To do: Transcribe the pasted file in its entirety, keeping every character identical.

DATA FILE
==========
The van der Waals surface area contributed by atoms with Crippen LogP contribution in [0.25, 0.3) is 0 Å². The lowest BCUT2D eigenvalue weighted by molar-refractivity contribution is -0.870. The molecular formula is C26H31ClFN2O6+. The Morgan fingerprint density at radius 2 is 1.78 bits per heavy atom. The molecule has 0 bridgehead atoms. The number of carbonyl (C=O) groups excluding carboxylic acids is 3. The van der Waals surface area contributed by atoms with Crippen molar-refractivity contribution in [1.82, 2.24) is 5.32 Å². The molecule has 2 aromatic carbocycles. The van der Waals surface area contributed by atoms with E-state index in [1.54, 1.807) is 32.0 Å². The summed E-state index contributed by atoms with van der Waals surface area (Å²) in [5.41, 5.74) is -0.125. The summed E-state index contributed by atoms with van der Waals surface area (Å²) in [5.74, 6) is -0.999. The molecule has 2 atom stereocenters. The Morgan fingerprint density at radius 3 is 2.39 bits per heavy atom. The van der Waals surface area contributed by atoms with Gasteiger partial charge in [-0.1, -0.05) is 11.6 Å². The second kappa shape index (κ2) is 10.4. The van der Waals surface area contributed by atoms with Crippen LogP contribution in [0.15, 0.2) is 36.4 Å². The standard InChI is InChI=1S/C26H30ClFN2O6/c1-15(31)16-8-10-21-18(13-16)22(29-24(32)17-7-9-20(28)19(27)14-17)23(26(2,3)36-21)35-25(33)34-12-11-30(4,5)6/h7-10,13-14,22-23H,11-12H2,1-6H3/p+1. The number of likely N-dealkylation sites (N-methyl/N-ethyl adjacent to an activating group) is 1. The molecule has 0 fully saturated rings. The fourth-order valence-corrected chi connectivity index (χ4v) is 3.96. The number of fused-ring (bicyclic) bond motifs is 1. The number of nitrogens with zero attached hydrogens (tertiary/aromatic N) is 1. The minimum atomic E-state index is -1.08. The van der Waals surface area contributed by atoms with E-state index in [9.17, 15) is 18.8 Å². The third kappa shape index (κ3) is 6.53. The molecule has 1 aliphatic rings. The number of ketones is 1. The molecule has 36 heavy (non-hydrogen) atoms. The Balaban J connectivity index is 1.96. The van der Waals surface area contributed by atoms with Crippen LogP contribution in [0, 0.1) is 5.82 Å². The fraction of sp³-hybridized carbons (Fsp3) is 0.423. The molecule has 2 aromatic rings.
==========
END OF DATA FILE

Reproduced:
The van der Waals surface area contributed by atoms with Crippen LogP contribution in [0.25, 0.3) is 0 Å². The lowest BCUT2D eigenvalue weighted by molar-refractivity contribution is -0.870. The molecular formula is C26H31ClFN2O6+. The Morgan fingerprint density at radius 2 is 1.78 bits per heavy atom. The molecule has 0 bridgehead atoms. The number of carbonyl (C=O) groups excluding carboxylic acids is 3. The van der Waals surface area contributed by atoms with Crippen molar-refractivity contribution in [1.82, 2.24) is 5.32 Å². The molecule has 2 aromatic carbocycles. The van der Waals surface area contributed by atoms with E-state index in [1.54, 1.807) is 32.0 Å². The summed E-state index contributed by atoms with van der Waals surface area (Å²) in [5.41, 5.74) is -0.125. The summed E-state index contributed by atoms with van der Waals surface area (Å²) in [5.74, 6) is -0.999. The molecule has 2 atom stereocenters. The Morgan fingerprint density at radius 3 is 2.39 bits per heavy atom. The van der Waals surface area contributed by atoms with Gasteiger partial charge in [-0.1, -0.05) is 11.6 Å². The second kappa shape index (κ2) is 10.4. The van der Waals surface area contributed by atoms with Crippen LogP contribution in [0.15, 0.2) is 36.4 Å². The standard InChI is InChI=1S/C26H30ClFN2O6/c1-15(31)16-8-10-21-18(13-16)22(29-24(32)17-7-9-20(28)19(27)14-17)23(26(2,3)36-21)35-25(33)34-12-11-30(4,5)6/h7-10,13-14,22-23H,11-12H2,1-6H3/p+1. The number of likely N-dealkylation sites (N-methyl/N-ethyl adjacent to an activating group) is 1. The molecule has 0 fully saturated rings. The fourth-order valence-corrected chi connectivity index (χ4v) is 3.96. The number of fused-ring (bicyclic) bond motifs is 1. The number of nitrogens with zero attached hydrogens (tertiary/aromatic N) is 1. The minimum atomic E-state index is -1.08. The van der Waals surface area contributed by atoms with E-state index in [9.17, 15) is 18.8 Å². The third kappa shape index (κ3) is 6.53. The molecule has 1 aliphatic rings. The number of ketones is 1. The molecule has 36 heavy (non-hydrogen) atoms. The Balaban J connectivity index is 1.96. The van der Waals surface area contributed by atoms with Crippen LogP contribution in [0, 0.1) is 5.82 Å². The fraction of sp³-hybridized carbons (Fsp3) is 0.423. The molecule has 2 aromatic rings.